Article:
KU News Release
May 20, 2011
Contact: Kristine Latta, Hall Center for the Humanities, 785-864-7823
Hall Center announces Humanities Lecture Series speakers for 2011-12
LAWRENCE — The Hall Center for the Humanities at the University of Kansas has announced the speakers for its 2011-12 Humanities Lecture Series.
The series will include Laurence Rees, Diane Ravitch, Louis Menand, Jeff Moran, Alain de Botton and Jamaica Kincaid. The lectures are free, open to the public and begin at 7:30 p.m. on the dates specified below. Ravitch, Menand, de Botton and Kincaid will also take part in small conversation sessions at 10 a.m. the morning following their lecture.
Laurence Rees, Sept. 20, Woodruff Auditorium, Kansas Union
In-depth conversations with Japanese soldiers, Nazi officers and Russian fighters forced into silence during Stalin’s reign make the films of historian and documentarian Laurence Rees unique among the many accounts available of World War II and its brutalities. In his presentation “Talking with Nazis,” Rees will use extracts from his Peabody Award-winning television series to illustrate the benefits and pitfalls of interviewing former Nazis, from those who worked for Hitler to those who personally committed war crimes on his behalf. Rees is the former head of BBC Television’s history programs and the author of numerous best-selling books on World War II, including “Auschwitz” and “World War II Behind Closed Doors: Stalin, the Nazis and the West.”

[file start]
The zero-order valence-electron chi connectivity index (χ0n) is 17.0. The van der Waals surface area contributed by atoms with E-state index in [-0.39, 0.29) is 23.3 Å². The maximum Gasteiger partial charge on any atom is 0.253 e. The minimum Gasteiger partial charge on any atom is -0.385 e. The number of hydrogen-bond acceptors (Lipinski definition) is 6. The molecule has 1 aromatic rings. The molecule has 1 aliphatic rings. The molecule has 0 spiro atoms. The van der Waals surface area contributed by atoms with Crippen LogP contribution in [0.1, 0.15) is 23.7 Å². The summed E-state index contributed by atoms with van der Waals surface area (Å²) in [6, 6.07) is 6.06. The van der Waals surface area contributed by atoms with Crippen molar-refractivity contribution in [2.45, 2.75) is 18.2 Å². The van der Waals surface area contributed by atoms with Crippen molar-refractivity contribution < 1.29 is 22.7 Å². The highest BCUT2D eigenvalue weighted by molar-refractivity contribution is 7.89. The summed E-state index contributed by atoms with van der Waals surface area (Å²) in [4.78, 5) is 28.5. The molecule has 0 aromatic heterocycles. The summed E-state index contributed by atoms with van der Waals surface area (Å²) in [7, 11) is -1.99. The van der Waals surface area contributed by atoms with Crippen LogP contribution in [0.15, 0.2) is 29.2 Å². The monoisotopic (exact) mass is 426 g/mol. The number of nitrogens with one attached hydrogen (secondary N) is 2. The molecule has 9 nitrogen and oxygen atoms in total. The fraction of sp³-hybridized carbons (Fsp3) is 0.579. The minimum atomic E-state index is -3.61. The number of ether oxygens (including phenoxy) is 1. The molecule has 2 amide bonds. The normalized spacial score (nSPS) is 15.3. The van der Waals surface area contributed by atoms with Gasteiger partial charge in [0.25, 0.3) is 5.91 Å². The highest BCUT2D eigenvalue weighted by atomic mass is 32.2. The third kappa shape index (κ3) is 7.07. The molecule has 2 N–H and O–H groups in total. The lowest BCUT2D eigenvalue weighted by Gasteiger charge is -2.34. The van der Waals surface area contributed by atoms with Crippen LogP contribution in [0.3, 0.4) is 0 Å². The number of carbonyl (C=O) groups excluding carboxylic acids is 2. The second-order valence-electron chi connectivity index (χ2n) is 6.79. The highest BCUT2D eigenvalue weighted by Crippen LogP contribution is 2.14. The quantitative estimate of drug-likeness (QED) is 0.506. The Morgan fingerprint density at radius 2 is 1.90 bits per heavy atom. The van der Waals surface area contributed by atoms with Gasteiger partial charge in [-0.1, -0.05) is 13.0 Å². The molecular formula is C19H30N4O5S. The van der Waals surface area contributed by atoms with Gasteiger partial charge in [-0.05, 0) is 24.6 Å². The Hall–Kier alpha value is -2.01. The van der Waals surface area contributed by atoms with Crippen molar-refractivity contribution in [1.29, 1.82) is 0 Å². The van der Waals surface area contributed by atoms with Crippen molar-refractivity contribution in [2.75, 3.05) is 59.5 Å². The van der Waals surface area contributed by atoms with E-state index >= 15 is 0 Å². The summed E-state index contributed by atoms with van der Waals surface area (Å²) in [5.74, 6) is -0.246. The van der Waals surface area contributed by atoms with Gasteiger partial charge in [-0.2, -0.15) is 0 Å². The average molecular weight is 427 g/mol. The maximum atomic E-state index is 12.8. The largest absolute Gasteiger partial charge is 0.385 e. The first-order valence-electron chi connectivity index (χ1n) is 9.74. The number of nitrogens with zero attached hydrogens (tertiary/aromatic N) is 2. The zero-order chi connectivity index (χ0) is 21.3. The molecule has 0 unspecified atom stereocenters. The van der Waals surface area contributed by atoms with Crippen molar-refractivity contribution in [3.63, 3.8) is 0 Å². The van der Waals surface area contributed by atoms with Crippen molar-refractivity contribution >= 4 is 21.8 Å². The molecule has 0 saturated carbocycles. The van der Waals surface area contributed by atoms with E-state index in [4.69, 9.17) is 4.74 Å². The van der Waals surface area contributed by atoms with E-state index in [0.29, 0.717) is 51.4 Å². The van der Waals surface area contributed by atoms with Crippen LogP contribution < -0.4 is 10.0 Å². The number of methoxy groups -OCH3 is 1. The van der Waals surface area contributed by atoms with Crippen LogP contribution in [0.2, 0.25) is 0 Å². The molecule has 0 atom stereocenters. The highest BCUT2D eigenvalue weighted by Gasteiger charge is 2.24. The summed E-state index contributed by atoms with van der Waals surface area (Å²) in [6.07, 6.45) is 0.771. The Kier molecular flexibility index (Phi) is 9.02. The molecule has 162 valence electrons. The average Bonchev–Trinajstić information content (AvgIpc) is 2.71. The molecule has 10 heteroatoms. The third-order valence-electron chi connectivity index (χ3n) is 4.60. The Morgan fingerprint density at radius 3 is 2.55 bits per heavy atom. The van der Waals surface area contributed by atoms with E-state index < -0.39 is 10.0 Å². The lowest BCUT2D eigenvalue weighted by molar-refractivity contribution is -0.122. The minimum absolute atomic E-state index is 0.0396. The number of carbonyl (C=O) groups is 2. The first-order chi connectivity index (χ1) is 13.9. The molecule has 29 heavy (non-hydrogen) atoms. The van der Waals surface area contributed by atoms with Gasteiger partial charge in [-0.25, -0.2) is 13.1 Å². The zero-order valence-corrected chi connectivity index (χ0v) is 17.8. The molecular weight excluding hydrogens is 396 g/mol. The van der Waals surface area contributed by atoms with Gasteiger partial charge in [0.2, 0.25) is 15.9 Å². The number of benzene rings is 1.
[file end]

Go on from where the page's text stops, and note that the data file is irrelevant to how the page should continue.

Diane Ravitch, Oct. 18, Woodruff Auditorium, Kansas Union
One of the most vocal and impassioned proponents of public education reform, Diane Ravitch has offered levelheaded, nonpartisan assessments of public education for more than 30 years. In her presentation “Will School Reform Improve the Schools?,” the former advocate of school choice will discuss how she came to the view that these and other proposed reforms actually undermine the goal of providing a first-rate public education. Ravitch is the author of 10 books on education history and policy, including her most recent work, “The Death and Life of the Great American School System: How Testing and Choice are Undermining Education.” She also has written more than 500 articles and reviews for scholarly and popular publications. Ravitch is a research professor of education at New York University and a nonresident senior fellow at the Brookings Institution.
Louis Menand, Nov. 17, Spencer Museum of Art auditorium
One of the most important cultural critics and scholars of American studies, Louis Menand’s reflections on the state of American culture and the university demonstrate wit, accessibility and insider knowledge of American intellectual trends. In his presentation “A Man is Shot: The Cold War Meaning of a Cinematic Technique,” Menand will discuss a key moment in American self-definition, exploring how changes in film style and form reflect a broader Cold War story. Menand is perhaps best known for his Pulitzer Prize-winning book “The Metaphysical Club” (2001). His newest book, “The Marketplace of Ideas: Reform and Resistance in the American University,” explores the liberal arts curriculum and its place in higher education. Menand is the Anne T. and Robert M. Bass Professor of English at Harvard University.
Jeff Moran, Feb. 16, the Commons, Spooner Hall